A flirtatious southern belle is compromised with one of her beaus.

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Writers:

(based on the stage production by), (based on the stage production by) | 3 more credits »
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Won 1 Oscar. See more awards »
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Cast

Complete credited cast:
...
...
Michael Jeffery (as John Mack Brown)
Matt Moore ...
Stanley Wentworth
John St. Polis ...
Dr. John Besant
William Janney ...
Jimmy Besant
Henry Kolker ...
Jasper Carter
...
Robert Wentworth
Louise Beavers ...
Julia
Rest of cast listed alphabetically:
Jay Berger
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Storyline

Norma Besant, daughter of a Southern doctor, is an incorrigible flirt and has many boys on her string. She begins to favor Michael Jeffrey, who, shiftless and hot-tempered but fundamentally honorable, is warned off by her father. When Michael returns after a long absence, the pair are innocently compromised, and Dr. Besant's old-South paternal rage brings tragedy. Written by Rod Crawford <puffinus@u.washington.edu>

Plot Summary | Add Synopsis

Taglines:

A new Mary with boyish bob and flirty eyes - Coquette is the crowning achievement of her career. (Newspaper ad). See more »

Genres:

Drama | Romance

Certificate:

Unrated | See all certifications »
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Details

Country:

Language:

Release Date:

6 April 1929 (USA)  »

Also Known As:

Coqueta  »

Box Office

Budget:

$489,106 (estimated)
 »

Company Credits

Production Co:

 »
Show detailed on  »

Technical Specs

Runtime:

Sound Mix:

(MovieTone)

Aspect Ratio:

1.20 : 1
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Did You Know?

Trivia

Mary Pickford's longtime cameraman Charles Rosher was the original cinematographer, but "creative differences" resulted in his being let go and replaced by Karl Struss. See more »

Quotes

Norma Besant: I don't suppose he'll ever really trust me again and he's just the most adorable old Daddy.
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Connections

Featured in Mary Pickford: A Life on Film (1997) See more »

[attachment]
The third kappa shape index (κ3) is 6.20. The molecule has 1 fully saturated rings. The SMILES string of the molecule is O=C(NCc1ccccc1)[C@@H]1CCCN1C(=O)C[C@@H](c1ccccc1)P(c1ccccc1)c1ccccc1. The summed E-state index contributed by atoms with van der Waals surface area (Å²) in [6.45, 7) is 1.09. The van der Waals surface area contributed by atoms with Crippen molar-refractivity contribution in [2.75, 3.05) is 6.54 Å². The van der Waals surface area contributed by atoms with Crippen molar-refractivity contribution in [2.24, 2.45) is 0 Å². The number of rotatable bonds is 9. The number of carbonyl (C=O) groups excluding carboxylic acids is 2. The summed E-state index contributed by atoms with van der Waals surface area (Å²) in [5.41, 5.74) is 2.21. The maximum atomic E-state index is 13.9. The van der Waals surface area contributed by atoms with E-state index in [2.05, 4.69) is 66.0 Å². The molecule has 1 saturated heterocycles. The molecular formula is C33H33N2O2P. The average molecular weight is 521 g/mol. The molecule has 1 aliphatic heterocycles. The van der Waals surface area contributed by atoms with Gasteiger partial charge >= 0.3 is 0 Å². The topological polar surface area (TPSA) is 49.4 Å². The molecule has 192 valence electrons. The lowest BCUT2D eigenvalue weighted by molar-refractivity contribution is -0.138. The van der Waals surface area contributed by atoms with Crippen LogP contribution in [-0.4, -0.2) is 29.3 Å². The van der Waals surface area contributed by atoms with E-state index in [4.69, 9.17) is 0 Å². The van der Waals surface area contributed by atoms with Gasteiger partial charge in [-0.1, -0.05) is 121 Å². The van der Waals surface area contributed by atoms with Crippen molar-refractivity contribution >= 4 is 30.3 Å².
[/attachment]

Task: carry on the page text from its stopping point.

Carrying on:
Soundtracks

MY OLD KENTUCKY HOME, GOOD-NIGHT!
(1853) (uncredited)
Written by Stephen Foster
Played as background music
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User Reviews

 
A museum piece
16 May 1999 | by (Melbourne, Australia) – See all my reviews

Taken strictly as entertainment, "Coquette" has conspicuously little going for it. By any standard it is a stodgy, dull and uncommonly boring film. As a museum piece it has rather more going for it. If nothing else it shows what even superstars of the Pickford calibre had to put up with in the earliest days of sound. Clearly everyone concerned was treating the new medium somewhat gingerly, and Pickford cannot be blamed for playing it safe. She chose a property that had already proved itself on the stage (with Helen Hayes in the lead)and provided her with a fine opportunity to emote like mad and chew up scenery.

And that proves its undoing. With a dated stage technique to draw upon, Pickford's declamatory style comes over as something from the stone age. But it unquestionably would have been more impressive to 1929 audiences, who were themselves grappling with the new technology. The film itself was a big hit, and received its share of critical praise.

The plot is ludicrous, and does come over as a filmed stage play. Pickford is much too old for her role, and most of the other characters are either caricatures or one dimensional. (I particularly like one scene where the action is interrupted by two Charleston champions who stop by to demonstrate their latest steps, oblivious to Pickford's hair tearing histrionics.) And when Pickford rushes through the town to be near her dying beloved the laughter is hard to avoid.

For all its obvious deficiencies, "Coquette" has a certain historic importance, and it gives an insight into what passed for drama (or soap opera) in 1929. Did Pickford deserve her Oscar? Probably. It's hard to tell; this sort of grand gesturing was already on the wane, but it still passed for great acting at the time. "Coquette" does not add to Mary Pickford's mystique, but it doesn't detract from it either. If it's not exactly entertainment, it's still of interest.


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